Following an arrest for a DUI for a holder of a commercial driver's license (CDL), law enforcement must review with the accused an implied consent warning. Furthermore, an officer must also read to the accused a special implied consent warning that also applies to a vehicle operator holding a CDL.
The rules governing DUIs and CDLs are complicated where law enforcement often makes mistakes when providing a CDL holder or commercial motor vehicle operator with an explanation of the applicable rules. Given the fact that a DUI in a commercial automobile or CDL holder does not occur as often, the officer may neglect to read the accused both consent warnings.
Similar to the holder of a regular driver's license, following an arrest for a DUI and notice of disqualification and suspension, the holder of a CDL has only ten calendar days in which to request a hearing in order to challenge the fact that the accused's driving privileges have been suspended and disqualified.
Musca Law: Seasoned Florida DUI Defense Attorneys
If you are a driver of a commercial motor vehicle or the holder of a CDL, it is critical that you contact Musca Law in order to preserve your legal rights and interests. We represent commercial drivers and CDL holders in DUI matters, civil traffic violations, and traffic infraction cases throughout the State of Florida. Specifically, our skilled DUI defense lawyers can assist you in safeguarding your CDL, and livelihood as the driver of a commercial motor vehicle. Contact (888) 484-5057 to learn more about how we can help you.
Holder of a CDL Must Receive a Special Implied Consent Warning
Beyond the implied consent warning suspending a CDL requires that the officer who is making the arrest read to the accused the special implied consent warning that is applicable only to the holder of a CDL. The special implied consent warning is as follows:
- Drivers who fail to submit to a urine and/or breath test will lose their commercial driving privileges for twelve months for the initial refusal, or if there is a refusal for the second time, their privileges to drive a commercial vehicle will permanently be revoked.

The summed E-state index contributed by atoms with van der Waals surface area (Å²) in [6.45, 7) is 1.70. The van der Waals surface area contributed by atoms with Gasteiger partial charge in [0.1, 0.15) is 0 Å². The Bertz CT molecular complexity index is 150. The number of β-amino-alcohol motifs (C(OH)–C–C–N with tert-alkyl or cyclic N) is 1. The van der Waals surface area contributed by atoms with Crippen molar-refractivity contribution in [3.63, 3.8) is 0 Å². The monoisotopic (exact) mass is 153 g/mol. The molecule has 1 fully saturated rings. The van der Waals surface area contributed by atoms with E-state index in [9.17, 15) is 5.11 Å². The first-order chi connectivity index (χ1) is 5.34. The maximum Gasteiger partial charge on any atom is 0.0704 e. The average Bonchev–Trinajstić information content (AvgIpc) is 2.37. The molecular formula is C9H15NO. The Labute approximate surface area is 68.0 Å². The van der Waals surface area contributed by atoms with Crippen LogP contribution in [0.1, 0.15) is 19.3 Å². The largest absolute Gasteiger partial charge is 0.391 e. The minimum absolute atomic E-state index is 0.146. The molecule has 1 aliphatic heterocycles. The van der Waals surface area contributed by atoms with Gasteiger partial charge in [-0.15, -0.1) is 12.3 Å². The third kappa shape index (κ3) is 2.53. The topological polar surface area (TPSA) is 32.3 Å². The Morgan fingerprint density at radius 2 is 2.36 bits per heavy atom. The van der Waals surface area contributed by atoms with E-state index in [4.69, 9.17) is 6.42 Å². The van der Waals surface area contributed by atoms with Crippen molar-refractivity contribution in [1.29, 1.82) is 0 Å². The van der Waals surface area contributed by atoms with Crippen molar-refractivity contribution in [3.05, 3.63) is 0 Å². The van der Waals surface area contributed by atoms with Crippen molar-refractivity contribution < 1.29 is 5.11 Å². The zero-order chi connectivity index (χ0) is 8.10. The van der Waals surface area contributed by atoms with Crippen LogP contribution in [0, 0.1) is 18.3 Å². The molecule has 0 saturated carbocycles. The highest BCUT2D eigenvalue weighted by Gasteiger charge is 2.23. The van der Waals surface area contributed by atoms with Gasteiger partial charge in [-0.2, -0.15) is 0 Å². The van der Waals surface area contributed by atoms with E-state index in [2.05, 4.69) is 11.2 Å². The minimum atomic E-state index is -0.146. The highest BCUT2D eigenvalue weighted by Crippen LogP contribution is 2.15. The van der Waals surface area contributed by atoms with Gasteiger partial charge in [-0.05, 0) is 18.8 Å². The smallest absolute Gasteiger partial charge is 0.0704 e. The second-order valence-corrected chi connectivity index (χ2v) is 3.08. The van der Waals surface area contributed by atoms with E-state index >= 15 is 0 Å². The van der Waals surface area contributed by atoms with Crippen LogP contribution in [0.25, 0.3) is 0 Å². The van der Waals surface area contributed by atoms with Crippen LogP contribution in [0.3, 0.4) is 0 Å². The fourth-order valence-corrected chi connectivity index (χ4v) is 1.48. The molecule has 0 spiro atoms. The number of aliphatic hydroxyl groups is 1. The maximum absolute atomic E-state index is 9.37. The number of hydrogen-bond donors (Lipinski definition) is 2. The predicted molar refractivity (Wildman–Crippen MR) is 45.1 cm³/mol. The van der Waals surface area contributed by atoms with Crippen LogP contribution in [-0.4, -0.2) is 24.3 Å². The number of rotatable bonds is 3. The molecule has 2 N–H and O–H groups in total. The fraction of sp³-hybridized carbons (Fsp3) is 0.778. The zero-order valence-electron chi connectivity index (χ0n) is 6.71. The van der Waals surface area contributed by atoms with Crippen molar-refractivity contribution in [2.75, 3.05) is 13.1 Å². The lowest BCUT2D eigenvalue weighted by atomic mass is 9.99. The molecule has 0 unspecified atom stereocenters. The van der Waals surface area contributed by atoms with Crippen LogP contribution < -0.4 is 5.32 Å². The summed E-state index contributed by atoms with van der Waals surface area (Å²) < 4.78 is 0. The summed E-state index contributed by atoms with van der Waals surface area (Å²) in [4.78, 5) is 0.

- Refusing to undergo a urine or breath test when requested by law enforcement will result in such evidence being admissible in one's criminal case.
Law enforcement often errs in reading this consent warning to CDL holders and commercial drivers during an investigation for DUI. This is why you need to contact a seasoned Florida DUI defense attorney as soon as possible to preserve your legal rights and interests.
Notice of the Disqualification of a CDL in Florida
Following a DUI-related arrest, the CDL holder will receive a notice that the CDL has been disqualified pursuant to Florida Statute Section 322.64. A commercial driver or CDL holder will be notified when the individual refuses to submit to a blood, breath or urine test, and/or has a breath or blood alcohol level of 0.08% or more.
The notice will also include whether the driver is able to receive a permit as well as whether the CDL was surrendered. Unless the CDL holder is deemed ineligible for a variety of reasons, the notice will then serve as a temporary driver's license, which has an expiration date of ten calendar days following the date of the notice. The permit, however, does not allow a driver to operate a commercial vehicle.